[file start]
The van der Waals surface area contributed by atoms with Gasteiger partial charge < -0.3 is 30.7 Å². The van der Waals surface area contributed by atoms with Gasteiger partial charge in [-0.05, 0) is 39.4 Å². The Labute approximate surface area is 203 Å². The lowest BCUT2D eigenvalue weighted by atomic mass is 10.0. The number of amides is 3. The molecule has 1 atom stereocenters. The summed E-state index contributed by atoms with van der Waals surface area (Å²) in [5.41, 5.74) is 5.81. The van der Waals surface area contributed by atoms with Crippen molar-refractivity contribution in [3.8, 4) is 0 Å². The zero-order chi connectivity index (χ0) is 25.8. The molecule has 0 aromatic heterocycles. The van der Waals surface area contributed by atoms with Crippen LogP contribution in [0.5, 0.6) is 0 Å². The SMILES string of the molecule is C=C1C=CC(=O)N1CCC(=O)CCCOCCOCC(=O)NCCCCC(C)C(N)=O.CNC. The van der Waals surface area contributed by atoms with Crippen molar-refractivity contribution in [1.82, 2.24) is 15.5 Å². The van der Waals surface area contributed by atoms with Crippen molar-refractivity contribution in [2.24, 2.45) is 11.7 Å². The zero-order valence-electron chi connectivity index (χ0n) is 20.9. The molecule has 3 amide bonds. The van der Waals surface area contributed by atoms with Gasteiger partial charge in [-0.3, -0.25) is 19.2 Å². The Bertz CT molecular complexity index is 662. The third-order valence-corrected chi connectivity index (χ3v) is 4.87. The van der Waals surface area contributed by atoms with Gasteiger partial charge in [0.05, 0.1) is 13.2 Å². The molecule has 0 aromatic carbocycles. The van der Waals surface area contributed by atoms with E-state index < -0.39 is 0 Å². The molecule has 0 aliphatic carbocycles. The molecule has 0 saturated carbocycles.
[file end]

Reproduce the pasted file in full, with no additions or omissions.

The van der Waals surface area contributed by atoms with Gasteiger partial charge < -0.3 is 30.7 Å². The van der Waals surface area contributed by atoms with Gasteiger partial charge in [-0.05, 0) is 39.4 Å². The Labute approximate surface area is 203 Å². The lowest BCUT2D eigenvalue weighted by atomic mass is 10.0. The number of amides is 3. The molecule has 1 atom stereocenters. The summed E-state index contributed by atoms with van der Waals surface area (Å²) in [5.41, 5.74) is 5.81. The van der Waals surface area contributed by atoms with Crippen molar-refractivity contribution in [3.8, 4) is 0 Å². The zero-order chi connectivity index (χ0) is 25.8. The molecule has 0 aromatic heterocycles. The van der Waals surface area contributed by atoms with Crippen LogP contribution in [0.5, 0.6) is 0 Å². The SMILES string of the molecule is C=C1C=CC(=O)N1CCC(=O)CCCOCCOCC(=O)NCCCCC(C)C(N)=O.CNC. The van der Waals surface area contributed by atoms with Crippen molar-refractivity contribution in [1.82, 2.24) is 15.5 Å². The van der Waals surface area contributed by atoms with Crippen molar-refractivity contribution in [2.24, 2.45) is 11.7 Å². The zero-order valence-electron chi connectivity index (χ0n) is 20.9. The molecule has 3 amide bonds. The van der Waals surface area contributed by atoms with Gasteiger partial charge in [-0.3, -0.25) is 19.2 Å². The Bertz CT molecular complexity index is 662. The third-order valence-corrected chi connectivity index (χ3v) is 4.87. The van der Waals surface area contributed by atoms with Gasteiger partial charge in [0.05, 0.1) is 13.2 Å². The molecule has 0 aromatic carbocycles. The van der Waals surface area contributed by atoms with E-state index < -0.39 is 0 Å². The molecule has 0 aliphatic carbocycles. The molecule has 0 saturated carbocycles.